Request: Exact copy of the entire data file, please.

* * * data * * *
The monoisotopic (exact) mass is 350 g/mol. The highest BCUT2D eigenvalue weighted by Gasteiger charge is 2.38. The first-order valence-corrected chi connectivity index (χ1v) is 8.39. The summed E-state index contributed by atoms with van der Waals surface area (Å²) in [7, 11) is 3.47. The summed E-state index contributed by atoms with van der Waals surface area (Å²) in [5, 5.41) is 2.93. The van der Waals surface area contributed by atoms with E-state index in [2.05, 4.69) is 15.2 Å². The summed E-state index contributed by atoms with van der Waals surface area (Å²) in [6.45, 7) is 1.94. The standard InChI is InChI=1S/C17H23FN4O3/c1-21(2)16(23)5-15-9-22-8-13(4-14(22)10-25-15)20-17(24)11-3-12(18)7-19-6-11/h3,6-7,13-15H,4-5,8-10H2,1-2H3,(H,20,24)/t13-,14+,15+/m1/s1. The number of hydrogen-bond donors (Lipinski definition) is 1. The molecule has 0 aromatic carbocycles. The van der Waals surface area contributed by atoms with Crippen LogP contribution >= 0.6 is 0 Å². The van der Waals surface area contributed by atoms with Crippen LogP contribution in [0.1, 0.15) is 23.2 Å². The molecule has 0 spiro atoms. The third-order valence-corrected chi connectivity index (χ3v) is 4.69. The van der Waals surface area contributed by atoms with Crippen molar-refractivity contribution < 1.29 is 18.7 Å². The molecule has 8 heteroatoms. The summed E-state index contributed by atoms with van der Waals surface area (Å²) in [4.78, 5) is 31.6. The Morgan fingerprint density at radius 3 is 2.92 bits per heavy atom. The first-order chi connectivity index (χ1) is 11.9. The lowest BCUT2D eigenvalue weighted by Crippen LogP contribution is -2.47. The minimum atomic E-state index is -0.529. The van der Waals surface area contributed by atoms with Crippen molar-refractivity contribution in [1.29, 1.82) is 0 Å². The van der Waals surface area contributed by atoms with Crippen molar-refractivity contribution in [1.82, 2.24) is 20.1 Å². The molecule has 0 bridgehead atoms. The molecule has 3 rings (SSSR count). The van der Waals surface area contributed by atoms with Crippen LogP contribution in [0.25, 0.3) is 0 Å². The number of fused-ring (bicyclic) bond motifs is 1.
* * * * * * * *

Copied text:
The monoisotopic (exact) mass is 350 g/mol. The highest BCUT2D eigenvalue weighted by Gasteiger charge is 2.38. The first-order valence-corrected chi connectivity index (χ1v) is 8.39. The summed E-state index contributed by atoms with van der Waals surface area (Å²) in [7, 11) is 3.47. The summed E-state index contributed by atoms with van der Waals surface area (Å²) in [5, 5.41) is 2.93. The van der Waals surface area contributed by atoms with E-state index in [2.05, 4.69) is 15.2 Å². The summed E-state index contributed by atoms with van der Waals surface area (Å²) in [6.45, 7) is 1.94. The standard InChI is InChI=1S/C17H23FN4O3/c1-21(2)16(23)5-15-9-22-8-13(4-14(22)10-25-15)20-17(24)11-3-12(18)7-19-6-11/h3,6-7,13-15H,4-5,8-10H2,1-2H3,(H,20,24)/t13-,14+,15+/m1/s1. The number of hydrogen-bond donors (Lipinski definition) is 1. The molecule has 0 aromatic carbocycles. The van der Waals surface area contributed by atoms with Crippen LogP contribution >= 0.6 is 0 Å². The van der Waals surface area contributed by atoms with Crippen LogP contribution in [0.1, 0.15) is 23.2 Å². The molecule has 0 spiro atoms. The third-order valence-corrected chi connectivity index (χ3v) is 4.69. The van der Waals surface area contributed by atoms with Crippen molar-refractivity contribution < 1.29 is 18.7 Å². The molecule has 8 heteroatoms. The summed E-state index contributed by atoms with van der Waals surface area (Å²) in [4.78, 5) is 31.6. The Morgan fingerprint density at radius 3 is 2.92 bits per heavy atom. The first-order chi connectivity index (χ1) is 11.9. The lowest BCUT2D eigenvalue weighted by Crippen LogP contribution is -2.47. The minimum atomic E-state index is -0.529. The van der Waals surface area contributed by atoms with Crippen molar-refractivity contribution in [1.29, 1.82) is 0 Å². The van der Waals surface area contributed by atoms with Crippen molar-refractivity contribution in [1.82, 2.24) is 20.1 Å². The molecule has 0 bridgehead atoms. The molecule has 3 rings (SSSR count). The van der Waals surface area contributed by atoms with Crippen LogP contribution in [0.25, 0.3) is 0 Å². The number of fused-ring (bicyclic) bond motifs is 1.